The US State Department’s Department of Ocean Boundary has released a comprehensive outline of the US government’s views on China’s maritime claims in the South China Sea.
The South China Sea is a large, semi-enclosed sea that surrounds Brunei, China, Indonesia, Malaysia, the Philippines, Singapore, Taiwan, and Vietnam. China, under its broad “nine-dash-line” and “four sha” policies, claims sovereignty over vast swathes of water, including areas located hundreds of nautical miles from Chinese shores. The Permanent Court of Arbitration in The Hague dismissed these claims in a landmark ruling in 2016, but China largely ignored the court’s decision and decided to shore up its territorial presence, build militarized island outposts and maintain its maritime militia. worked to increase it.
The 47-page State Department report “Limits in the Seas” is the latest in a long series of status papers compiled and released by the Department of Oceans and the International Bureau of Environmental and Scientific Affairs. The last time the bureau published a paper on China’s maritime claims was in 2014, and the new report reflects a number of changes over the past eight years, which is twice as long.
In the study, the bureau provides a detailed review of current US policy on South China Sea maritime claims. It asserts that Beijing’s claim on more than a hundred land features that disappear beneath the surface of the sea at high tide is invalid, as they are not subject to any national claim. This means that they are not able to generate any maritime zones that extend from a country’s coastline, such as the territorial sea or EEZ.
The State Department also rejected China’s use of a direct baseline to encircle large parts of the South China Sea within its territorial seas. “None of the four ‘island groups’ claimed by the PRC in the South China Sea meet the geographical criteria for using a direct baseline under … [UNCLOS]The question is of new relevance because of China’s developing interest in using island-based claims as the basis for its jurisdiction over the waters of the South China Sea, the bureau noted, in its landmark 1947 “nine-dash” Dependency retreat line” chart made by Kuomintang cartographers.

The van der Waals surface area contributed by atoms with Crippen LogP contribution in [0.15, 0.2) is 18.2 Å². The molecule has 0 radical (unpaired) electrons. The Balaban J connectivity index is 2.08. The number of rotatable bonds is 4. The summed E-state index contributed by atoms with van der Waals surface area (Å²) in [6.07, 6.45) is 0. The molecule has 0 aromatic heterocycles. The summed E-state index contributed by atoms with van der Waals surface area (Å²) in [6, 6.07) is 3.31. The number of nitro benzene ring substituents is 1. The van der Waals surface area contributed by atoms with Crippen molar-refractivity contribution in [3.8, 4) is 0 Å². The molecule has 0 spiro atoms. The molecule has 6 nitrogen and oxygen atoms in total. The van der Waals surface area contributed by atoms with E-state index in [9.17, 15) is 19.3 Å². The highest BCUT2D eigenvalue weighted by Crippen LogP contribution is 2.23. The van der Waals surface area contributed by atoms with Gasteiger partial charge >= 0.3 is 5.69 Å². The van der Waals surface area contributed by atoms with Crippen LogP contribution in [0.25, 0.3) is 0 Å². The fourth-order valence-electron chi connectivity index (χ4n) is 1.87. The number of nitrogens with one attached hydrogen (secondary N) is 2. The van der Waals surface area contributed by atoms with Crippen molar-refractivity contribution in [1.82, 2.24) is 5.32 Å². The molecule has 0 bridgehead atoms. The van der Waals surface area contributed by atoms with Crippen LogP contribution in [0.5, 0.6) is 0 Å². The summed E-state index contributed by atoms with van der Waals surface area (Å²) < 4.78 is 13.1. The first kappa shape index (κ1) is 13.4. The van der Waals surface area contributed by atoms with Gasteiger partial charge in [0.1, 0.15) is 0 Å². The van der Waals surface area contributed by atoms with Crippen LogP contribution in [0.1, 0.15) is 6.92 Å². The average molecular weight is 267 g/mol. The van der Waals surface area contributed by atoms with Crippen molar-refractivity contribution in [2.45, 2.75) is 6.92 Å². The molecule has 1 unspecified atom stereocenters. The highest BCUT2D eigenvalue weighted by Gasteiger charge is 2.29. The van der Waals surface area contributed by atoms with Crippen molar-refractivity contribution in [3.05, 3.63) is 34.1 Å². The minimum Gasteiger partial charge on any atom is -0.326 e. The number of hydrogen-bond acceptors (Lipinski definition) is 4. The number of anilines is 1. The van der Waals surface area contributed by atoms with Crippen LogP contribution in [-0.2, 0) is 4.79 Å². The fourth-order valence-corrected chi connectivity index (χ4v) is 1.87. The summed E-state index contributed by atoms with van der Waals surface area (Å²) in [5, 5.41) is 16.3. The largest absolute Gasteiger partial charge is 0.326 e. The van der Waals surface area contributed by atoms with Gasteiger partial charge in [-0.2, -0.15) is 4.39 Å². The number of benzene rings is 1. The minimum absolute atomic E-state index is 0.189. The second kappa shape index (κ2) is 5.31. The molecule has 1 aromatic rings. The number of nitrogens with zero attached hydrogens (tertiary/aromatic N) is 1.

You. s. state department
The bureau also rejected China’s claim that it has “historic rights” over waters in the South China Sea, noting that UNCLOS has no such category.
“The overall effect of these maritime claims is that the PRC (People’s Republic of China) illegally claims sovereignty or any exclusive jurisdiction over much of the South China Sea. These claims are governed by the rule of law in the oceans and many of the international law. seriously undermine the universally recognized provisions,” the bureau said.
In a response released on Thursday, Chinese Foreign Ministry spokesman Wang Wenbin reiterated China’s views on ownership of the South China Sea. “The media note and the US side study misrepresent international law to mislead the public, mislead right and wrong, and distort the regional situation,” Weinbin said. “China’s Nanhai Zhudao” [South China Sea Islands] There are internal waters, territorial seas, contiguous zones, exclusive economic zones, and continental shelf.”